By Chuck Strouse
By Scott Fishman
By Terrence McCoy
By Ryan Yousefi
By Ciara LaVelle, Kat Bein, Carolina Del Busto, and Liz Tracy
By Pepe Billete
By Ryan Yousefi
By Kyle Swenson
The local independent film East of Overtown is not supposed to be a comedy. But this chronically underfunded, perpetual work in progress has threatened for some time to become a comedy of errors. Despite the dead-serious subject matter it fictionalizes (especially the Lozano and McDuffie riots), the seven-year-old process has managed to generate only a few short films and some raw footage.
Now East of Overtown may be rising like a phoenix. With a new title (Liberty City), a new script, and new talent, it now has new hope of being filmed. This resurrection is largely the doing of a Fort Lauderdale film production company with the unlikely name of Magic Fingers, Inc. In December 1994 the creative team that had been working on East of Overtown -- director Bob Ingria and writer/producer/actor/saxophonist Leo Casino -- asked Magic Fingers president Gordon Scott Venters to help them finance and distribute their project. Three years later the project seems close to realization. There is talk of casting nationally known actors, including singer Bobby Brown, Clockers star Mekhi Phifer, and the resurgent Erik Estrada. Popular rap star Coolio may produce the soundtrack. You'd think that everyone involved with the project would be thrilled.
You'd be wrong.
Casino, the author of the 1989 one-man play on which the first script drafts were based and the lead actor in all existing raw footage, says he never agreed to let Venters shop East of Overtown. He claims that he never agreed to script changes. He maintains that he didn't know about the title change until mid-1997. And, most vehemently, he denies that he approved the recasting of the film with Hollywood talent.
"I refused the idea to make this into a Hollywood movie," Casino declares. "This is a story that needs to be told from the heart, with open arms to all of Miami's communities to help us work on it. Especially the black community, which has been beat down and stabbed in the back so much here." Casino states that, in proceeding without his input, Ingria and Venters have essentially stolen the idea he has nurtured since the McDuffie riots of 1980. "Spike Lee had his thing, and this was mine," he says.
Ingria, who derisively calls Casino the "anti-producer" of Liberty City, calls Casino's claims of ignorance about Magic Fingers's involvement "a total fabrication." He also counters that Casino's problems with the new shape of the project have more to do with ego than with a sense of duty to Miami's black community.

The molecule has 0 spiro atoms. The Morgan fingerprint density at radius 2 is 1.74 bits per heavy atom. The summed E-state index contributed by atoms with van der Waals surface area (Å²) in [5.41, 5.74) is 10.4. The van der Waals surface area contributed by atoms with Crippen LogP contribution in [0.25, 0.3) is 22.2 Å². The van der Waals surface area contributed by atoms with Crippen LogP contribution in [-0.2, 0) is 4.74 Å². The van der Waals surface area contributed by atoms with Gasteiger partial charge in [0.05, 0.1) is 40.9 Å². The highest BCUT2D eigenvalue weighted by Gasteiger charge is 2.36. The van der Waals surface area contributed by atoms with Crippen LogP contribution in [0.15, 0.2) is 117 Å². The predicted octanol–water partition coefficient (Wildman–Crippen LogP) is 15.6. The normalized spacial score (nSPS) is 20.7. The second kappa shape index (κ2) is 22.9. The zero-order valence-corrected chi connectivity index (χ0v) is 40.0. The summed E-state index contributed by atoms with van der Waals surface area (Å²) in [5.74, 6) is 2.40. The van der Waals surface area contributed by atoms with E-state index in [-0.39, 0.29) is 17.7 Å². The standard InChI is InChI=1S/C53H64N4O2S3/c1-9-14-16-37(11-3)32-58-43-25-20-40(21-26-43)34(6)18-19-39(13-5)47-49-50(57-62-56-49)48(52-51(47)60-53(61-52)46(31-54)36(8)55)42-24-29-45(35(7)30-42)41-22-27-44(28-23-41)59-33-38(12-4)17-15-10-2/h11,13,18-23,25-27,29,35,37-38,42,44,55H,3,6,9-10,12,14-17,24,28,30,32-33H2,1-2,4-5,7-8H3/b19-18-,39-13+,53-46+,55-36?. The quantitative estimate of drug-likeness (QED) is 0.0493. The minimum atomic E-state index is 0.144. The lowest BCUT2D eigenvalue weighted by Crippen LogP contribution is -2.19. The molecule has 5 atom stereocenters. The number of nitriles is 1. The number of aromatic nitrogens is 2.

"Leo feels ousted because he no longer has lead status," Ingria says, noting that Casino was offered a supporting role in Liberty City. "He's dressing it with all these other issues, but in talking with Leo, his biggest qualm with it is that he's not the star."
Casino insists this isn't the case. "It's not a question of me being the star, it's a question of someone giving everything they've got to the struggle, to give hope to the community," he says. Frustrated by his loss of creative control, furious at what he perceives as an adulteration of the film's social mission, Casino now finds himself in the odd position of wishing for the failure of the project that has consumed him for almost a decade.
This latest chapter of internecine struggle and backstabbing -- what movie producers like to call "creative differences" -- has its roots in the late Eighties, when Casino collaborated with activist Timothy Hodges to develop his stage show into a film script. Hodges recalls that he himself had been thinking of dramatizing the upheavals in Overtown and Liberty City. He and Casino drafted a script, then Casino brought it to the attention of Ingria, whom he has known for years as a result of their mutual interest in the music business. (In addition to directing a few straight-to-video films, Ingria oversaw music video production and operated Quadradial Studios, a now-defunct audio and film recording facility.)
"He gave me 60 pages of handwritten notes, just some scenes he thought would be good," Ingria recalls. "I implied to him that it really wasn't a script. It was just a sketchy idea at best."
Nonetheless, Ingria says he saw enough potential in the material to join the project as director. In February 1990 Casino/Ingria Films was founded, with Bob Ingria as president, Leo Casino as vice president. In 1991 Hodges and Casino copyrighted their screenplay for East of Overtown.
As the film moved through casting calls and into principal photography, funding was hard to come by. Other than a $20,000 kick-start brought in by Fort Lauderdale businessman Joseph Farrow, few people made substantial contributions to the film's budget, which was estimated at $1.5 million in 1992. According to Hodges, this problem arose from the project's odd racial mix. "We had a white director, and black investors were leery of that," he says. "And white investors were probably leery because the story could be explosive."
(According to Ingria, one investor, John Neal, made his $10,000 investment contingent on a black person being president of the production company. Ingria says he complied, stepping down as president of Casino/Ingria Films to give Casino the top spot.)